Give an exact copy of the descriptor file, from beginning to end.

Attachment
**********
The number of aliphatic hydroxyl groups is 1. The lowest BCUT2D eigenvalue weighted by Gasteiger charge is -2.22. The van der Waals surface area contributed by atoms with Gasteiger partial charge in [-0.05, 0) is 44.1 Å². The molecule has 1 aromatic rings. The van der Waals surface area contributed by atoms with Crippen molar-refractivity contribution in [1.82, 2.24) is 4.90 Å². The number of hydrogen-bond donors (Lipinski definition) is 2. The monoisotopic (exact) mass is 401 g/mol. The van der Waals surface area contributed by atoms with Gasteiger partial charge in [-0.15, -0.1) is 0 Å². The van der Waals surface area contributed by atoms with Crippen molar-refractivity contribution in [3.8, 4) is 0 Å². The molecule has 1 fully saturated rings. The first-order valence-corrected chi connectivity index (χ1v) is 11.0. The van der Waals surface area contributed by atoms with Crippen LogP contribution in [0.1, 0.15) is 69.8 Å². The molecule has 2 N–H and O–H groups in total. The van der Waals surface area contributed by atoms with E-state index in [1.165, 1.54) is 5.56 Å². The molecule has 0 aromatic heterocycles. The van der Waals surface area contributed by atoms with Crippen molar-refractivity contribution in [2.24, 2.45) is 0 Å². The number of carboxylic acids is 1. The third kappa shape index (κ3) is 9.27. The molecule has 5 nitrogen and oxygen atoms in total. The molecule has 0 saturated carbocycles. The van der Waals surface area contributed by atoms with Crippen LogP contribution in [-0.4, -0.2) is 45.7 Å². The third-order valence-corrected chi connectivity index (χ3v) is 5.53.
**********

The number of aliphatic hydroxyl groups is 1. The lowest BCUT2D eigenvalue weighted by Gasteiger charge is -2.22. The van der Waals surface area contributed by atoms with Gasteiger partial charge in [-0.05, 0) is 44.1 Å². The molecule has 1 aromatic rings. The van der Waals surface area contributed by atoms with Crippen molar-refractivity contribution in [1.82, 2.24) is 4.90 Å². The number of hydrogen-bond donors (Lipinski definition) is 2. The monoisotopic (exact) mass is 401 g/mol. The van der Waals surface area contributed by atoms with Gasteiger partial charge in [-0.15, -0.1) is 0 Å². The van der Waals surface area contributed by atoms with Crippen molar-refractivity contribution in [3.8, 4) is 0 Å². The molecule has 1 fully saturated rings. The first-order valence-corrected chi connectivity index (χ1v) is 11.0. The van der Waals surface area contributed by atoms with Crippen LogP contribution in [0.1, 0.15) is 69.8 Å². The molecule has 2 N–H and O–H groups in total. The van der Waals surface area contributed by atoms with E-state index in [1.165, 1.54) is 5.56 Å². The molecule has 0 aromatic heterocycles. The van der Waals surface area contributed by atoms with Crippen molar-refractivity contribution in [2.24, 2.45) is 0 Å². The number of carboxylic acids is 1. The third kappa shape index (κ3) is 9.27. The molecule has 5 nitrogen and oxygen atoms in total. The molecule has 0 saturated carbocycles. The van der Waals surface area contributed by atoms with Crippen LogP contribution in [-0.4, -0.2) is 45.7 Å². The third-order valence-corrected chi connectivity index (χ3v) is 5.53.